The Magnificent Power of “I Don’t Know”


Where Knowing Everything Means Knowing Nothing

In my early days as a consultant, it was always tempting to come up with an answer to any question a client would ask me. The classic Fake-It-‘Til-You-Make-It Strategy. Or there was the Deflection Strategy, where you can politely dodge a question with phrases such as “I’m not sure I’m the best person to answer that…” or “Here’s what I can tell you…”.  I’ve seen plenty of other panicky nonsense too. The Give-An-Answer-To-An-Entirely-Different-Question Strategy works surprisingly well, especially if the client isn’t really listening properly in the first place. And then there’s the Buy-Time-With-A-Long-Winded-Answer-So-That-Everyone-Forgets-The-Original-Question Strategy. Sorry, where were we?

I am grateful to have been surrounded by mentors who demonstrated how to avoid these traps. And these days, I really enjoy saying ‘I don’t know’. When you confess to not knowing the answer to one question, it accentuates the credibility of all your other answers. So while there’s certainly a skill in being able to concoct intelligent answers to every single question, be careful not to bury your bright diamonds of knowledge under a thick layer of coal.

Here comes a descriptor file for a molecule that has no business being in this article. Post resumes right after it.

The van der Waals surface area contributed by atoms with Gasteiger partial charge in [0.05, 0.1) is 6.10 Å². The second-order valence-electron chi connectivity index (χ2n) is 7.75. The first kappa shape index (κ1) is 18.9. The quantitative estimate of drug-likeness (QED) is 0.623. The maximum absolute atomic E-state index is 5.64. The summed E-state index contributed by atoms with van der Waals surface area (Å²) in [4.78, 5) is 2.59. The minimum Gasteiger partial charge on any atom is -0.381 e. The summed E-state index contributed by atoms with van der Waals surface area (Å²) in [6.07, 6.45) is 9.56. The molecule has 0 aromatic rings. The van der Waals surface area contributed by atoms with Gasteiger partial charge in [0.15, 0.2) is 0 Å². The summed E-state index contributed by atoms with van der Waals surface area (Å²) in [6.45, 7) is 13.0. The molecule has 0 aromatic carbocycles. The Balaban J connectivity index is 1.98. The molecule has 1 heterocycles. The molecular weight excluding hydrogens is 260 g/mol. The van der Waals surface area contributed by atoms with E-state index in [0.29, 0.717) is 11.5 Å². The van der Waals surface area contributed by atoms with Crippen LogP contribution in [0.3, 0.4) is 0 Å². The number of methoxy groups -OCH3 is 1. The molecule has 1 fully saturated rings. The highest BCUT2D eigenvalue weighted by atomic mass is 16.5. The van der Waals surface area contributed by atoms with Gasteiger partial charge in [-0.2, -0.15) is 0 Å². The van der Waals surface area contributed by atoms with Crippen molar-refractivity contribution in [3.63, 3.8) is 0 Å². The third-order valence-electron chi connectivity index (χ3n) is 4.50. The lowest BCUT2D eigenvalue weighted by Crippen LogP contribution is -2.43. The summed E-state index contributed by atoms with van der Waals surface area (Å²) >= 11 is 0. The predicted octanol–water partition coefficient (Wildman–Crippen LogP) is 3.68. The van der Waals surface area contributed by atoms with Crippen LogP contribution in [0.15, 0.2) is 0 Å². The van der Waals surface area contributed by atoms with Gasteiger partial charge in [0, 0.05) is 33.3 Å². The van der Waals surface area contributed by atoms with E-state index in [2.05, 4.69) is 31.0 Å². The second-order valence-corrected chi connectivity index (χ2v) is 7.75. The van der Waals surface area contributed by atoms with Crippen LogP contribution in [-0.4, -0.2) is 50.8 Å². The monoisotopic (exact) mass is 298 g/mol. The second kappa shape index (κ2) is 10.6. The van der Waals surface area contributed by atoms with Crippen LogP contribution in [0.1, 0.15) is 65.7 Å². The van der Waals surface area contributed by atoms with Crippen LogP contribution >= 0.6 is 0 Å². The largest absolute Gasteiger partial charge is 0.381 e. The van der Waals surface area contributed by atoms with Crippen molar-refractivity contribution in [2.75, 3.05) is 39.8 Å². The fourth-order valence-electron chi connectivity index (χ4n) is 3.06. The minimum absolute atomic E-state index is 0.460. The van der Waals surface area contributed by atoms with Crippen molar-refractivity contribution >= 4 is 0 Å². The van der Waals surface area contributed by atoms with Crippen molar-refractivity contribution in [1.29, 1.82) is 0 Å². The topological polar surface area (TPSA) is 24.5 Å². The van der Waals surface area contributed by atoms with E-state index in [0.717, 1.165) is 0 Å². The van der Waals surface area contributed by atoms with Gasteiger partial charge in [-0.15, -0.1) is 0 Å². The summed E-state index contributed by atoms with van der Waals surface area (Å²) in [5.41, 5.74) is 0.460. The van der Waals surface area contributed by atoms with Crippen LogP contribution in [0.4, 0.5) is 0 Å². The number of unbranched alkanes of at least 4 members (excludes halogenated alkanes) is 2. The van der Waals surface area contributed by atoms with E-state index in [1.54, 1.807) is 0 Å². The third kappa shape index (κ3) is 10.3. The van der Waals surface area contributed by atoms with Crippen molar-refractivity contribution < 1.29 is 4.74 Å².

Maybe This Time I Should Shut Up and Listen

You’re a thoughtful, worldly, professional human being, and you have every right to express your opinion on any topic you choose. But there are times when saying “I don’t know” is a matter of deference to others who have more depth of personal knowledge or experience. There’s something powerful about admitting that you still need to learn from others on a particular topic rather than professing to know all the answers yourself.

Personally, I have loved sharing details from the fifteen years I have lived and worked in Japan, Singapore, Hong Kong, and Shanghai. But when I’m asked questions such as “What do they think of this in Japan?” or “What do they do about that in China?”, I’m very wary to give an answer unless I’m sure that I can make an accurate generalisation. In this regard, saying ‘I don’t know’ can be a sign of humility, rather than a sign of ignorance. I wish that more news commentators would at least preface their opinions with similar disclaimers. Or indeed more privileged white males when asked their opinion of the #MeToo movement…

Authenticity, Vulnerability and Curiosity

In business as in personal life, we need to be our authentic selves. It’s just too tiring trying to be anyone else. So if you’re in a situation where you don’t know, admitting so can be a great way of breaking down walls and building trust. There’s a time for confidence and assertiveness, and then there’s a time for refreshing honesty.

The world is bewilderingly complex, and we shouldn’t be too hard on ourselves if we can’t speak intelligently on the geopolitics of Syria, the effects of climate change, and the workings of Blockchain for a combined ten minutes. But there’s a difference between perpetual curiosity and willful ignorance. We need to be continual learners and embrace each ‘I don’t know’ not as a badge of pride, but as a prelude to discovering more.